• Just as we’ve had the ability to configure OpenStack clients by downloading openrc files from Horizon, Pike now gives us the ability to download a clouds.yaml file for os-client-config.
  • Create and delete ports in your networks using the project network details table. (As an operator, you can turn this on and off using policies.)
  • You can now specify “any” IP protocol and “any” port number when adding a security group rule.
  • You can now see which security groups apply to which Neutron ports.

OpenStack Identity Service (Keystone)

Keystone PTL Lance Bragstad tells us that “the following are some highlights of what we accomplished:

  • Registering default policies in code – this makes maintenance of policy files easier for operators, especially if they use mostly defaults
  • Enhanced security for passwords stored in SQL – the SQL identity backend has been updated to support more secure password hashing mechanisms that are more inline with industry standards”

OpenStack Object Storage Service (Swift)

Swift PTL John Dickinson let us know that these are “some of the major new features in Pike for Swift:

  • Support for globally-distributed erasure codes. This is made up of
    • Replicated erasure code fragments
    • Composite rings for more explicit data placement
    • Per-policy config options

    Global erasure codes are implemented by replicating the erasure-coded fragments of an object. This “EC replication” allows each independent region to function even if the cross-region network is down, and it allows for failures in one region to use the remote region to recover.

    In order to implement global erasure codes, we first had to support “composite rings”. A composite ring is a data placement ring that is made up of two or more “normal” rings. The component rings are built independently, using distinct devices in distinct regions. Building the composite rings in this way allows dispersion of replicas or fragments in a more explicit way (e.g. you can specify 4x replication with 2x in each region or you can specify 10+4 EC replicated across 2 regions).

  • We also added the ability to override proxy config options on a per-policy basis. This allows, for example, the ability to set read affinity for only some storage policies.”

OpenStack Telemetry Service (Ceilometer)

Telemetry PTL Julien Danjou tells us to look for the following additions to Ceilometer:

  • “Add support for Manila
  • Add support for SDN controllers”

OpenStack DNS as a Service (Designate)

OpenStack Bare Metal Provisioning Program (Ironic)

Ironic PTL Dmitry Tantsur tells us to look for:

  • “Booting from Cinder volumes
  • Physical network awareness
  • Rolling upgrades”

OpenStack File Service (Manila)

  • You can now set quotas per share type, as well as for the number of share groups and share group snapshots.
  • Shares backed by CephFS can now use the NFS protocol.
  • Manila has also added additional specs and support for IPv4 and IPv6 support, including validation of IPv6-based addresses and the ability to know whether IPv4 or IPv6 are supported in a driver.

OpenStack Containers Project (Magnum)

  • By default, Kubernetes clusters now Include the kubernetes dashboard.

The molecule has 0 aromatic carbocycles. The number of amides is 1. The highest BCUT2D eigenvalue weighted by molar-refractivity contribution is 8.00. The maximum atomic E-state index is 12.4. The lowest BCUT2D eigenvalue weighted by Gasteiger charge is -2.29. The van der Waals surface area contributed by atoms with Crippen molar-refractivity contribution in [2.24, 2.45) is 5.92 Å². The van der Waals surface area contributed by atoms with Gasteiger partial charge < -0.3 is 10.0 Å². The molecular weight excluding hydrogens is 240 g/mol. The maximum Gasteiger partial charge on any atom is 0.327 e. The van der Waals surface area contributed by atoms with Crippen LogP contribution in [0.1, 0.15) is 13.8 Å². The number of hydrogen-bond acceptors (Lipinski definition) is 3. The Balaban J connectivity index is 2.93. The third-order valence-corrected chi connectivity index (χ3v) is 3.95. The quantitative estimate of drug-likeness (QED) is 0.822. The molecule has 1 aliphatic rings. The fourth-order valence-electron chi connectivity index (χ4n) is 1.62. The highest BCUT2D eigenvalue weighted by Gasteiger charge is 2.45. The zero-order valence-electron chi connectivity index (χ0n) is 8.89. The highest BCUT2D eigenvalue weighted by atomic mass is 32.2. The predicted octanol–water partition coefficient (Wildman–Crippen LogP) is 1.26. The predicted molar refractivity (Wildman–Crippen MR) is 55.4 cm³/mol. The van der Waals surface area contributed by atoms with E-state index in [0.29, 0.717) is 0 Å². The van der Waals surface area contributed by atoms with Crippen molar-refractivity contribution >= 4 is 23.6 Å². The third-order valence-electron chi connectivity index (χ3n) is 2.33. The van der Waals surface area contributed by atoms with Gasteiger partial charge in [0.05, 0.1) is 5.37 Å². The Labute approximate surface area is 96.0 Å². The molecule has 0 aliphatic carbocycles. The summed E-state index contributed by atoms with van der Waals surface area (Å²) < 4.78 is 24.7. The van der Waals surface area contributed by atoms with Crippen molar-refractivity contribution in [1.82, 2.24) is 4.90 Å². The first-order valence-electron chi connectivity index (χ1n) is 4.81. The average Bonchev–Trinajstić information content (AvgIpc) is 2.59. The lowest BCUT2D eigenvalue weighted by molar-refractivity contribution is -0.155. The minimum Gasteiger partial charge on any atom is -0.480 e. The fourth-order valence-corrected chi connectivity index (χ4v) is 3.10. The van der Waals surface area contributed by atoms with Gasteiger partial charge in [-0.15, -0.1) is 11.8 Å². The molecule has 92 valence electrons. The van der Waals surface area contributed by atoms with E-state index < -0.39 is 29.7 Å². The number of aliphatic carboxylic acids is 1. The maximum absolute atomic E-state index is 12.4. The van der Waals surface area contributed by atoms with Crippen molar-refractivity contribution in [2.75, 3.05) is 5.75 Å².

• Magnum now includes a monitoring stack based on cAdvisor, node-exporter, Prometheus and Grafana, but it must be enabled.
  • You can now restrict the access of Magnum’s trustID so that it doesn’t have unrestricted access to every service in your OpenStack project.

OpenStack Application Catalog Project (Murano)

Murano PTL Felipe Monteiro says that “some important things to look out for are:

OpenStack Big Data as a Service (Sahara)

Sahara PTL Telles Nobrega says that

  • “The major feature that we brought this cycle was the introduction of a new image generation and validation system. We still rely on disk image builder for most images, but we started with CDH on Pike. This system allows the user to create images using libguestfs and not rely on DIB anymore.”

OpenStack Policy as a Service (Congress)

Congress PTL Eric K tells us that “A focus for Congress Pike has been usability, especially for someone getting started. Here are some of the things to look forward to in the Pike release.

  • Policy library
    An integrated library of useful policies for an administrator to customize and activate, allowing an administrator to quickly get value out of Congress even before learning how to author policy.
  • Monitoring panel
    A monitoring panel that summarizes at a glance the number and seriousness of policy violations in a stack and offers drill-down into more details.”

OpenStack on OpenStack (TripleO)

TripleO PTL Emilien Macchi tells us to look for the following:

  • “The major work done in Pike cycle is the containerization of services deployed by TripleO.
  • We’re also supporting the upgrade from an Ocata baremetal deployment to a containerized Pike deployment, driven by Ansible tasks.
  • After composable roles in the previous releases, TripleO now supports Composable networks, so operators have full control on network configuration for their custom roles.”

OpenStack Workflow Service (Mistral)

Mistral PTL Renat Akhmerov says to look for:

  • “Finished the first version of Actions API (mistral-lib repo)
  • More advanced publishing of workflow variables (different scopes, more flexible etc.)
  • Mistral OpenStack actions can now run in different regions Mistral actions can now run in the engine (no need in external executors)”

So that’s 53, but it’s only a tiny portion of the changes in OpenStack Pike.  If you want to hear more, join us next week for the What’s New in OpenStack Pike webinar!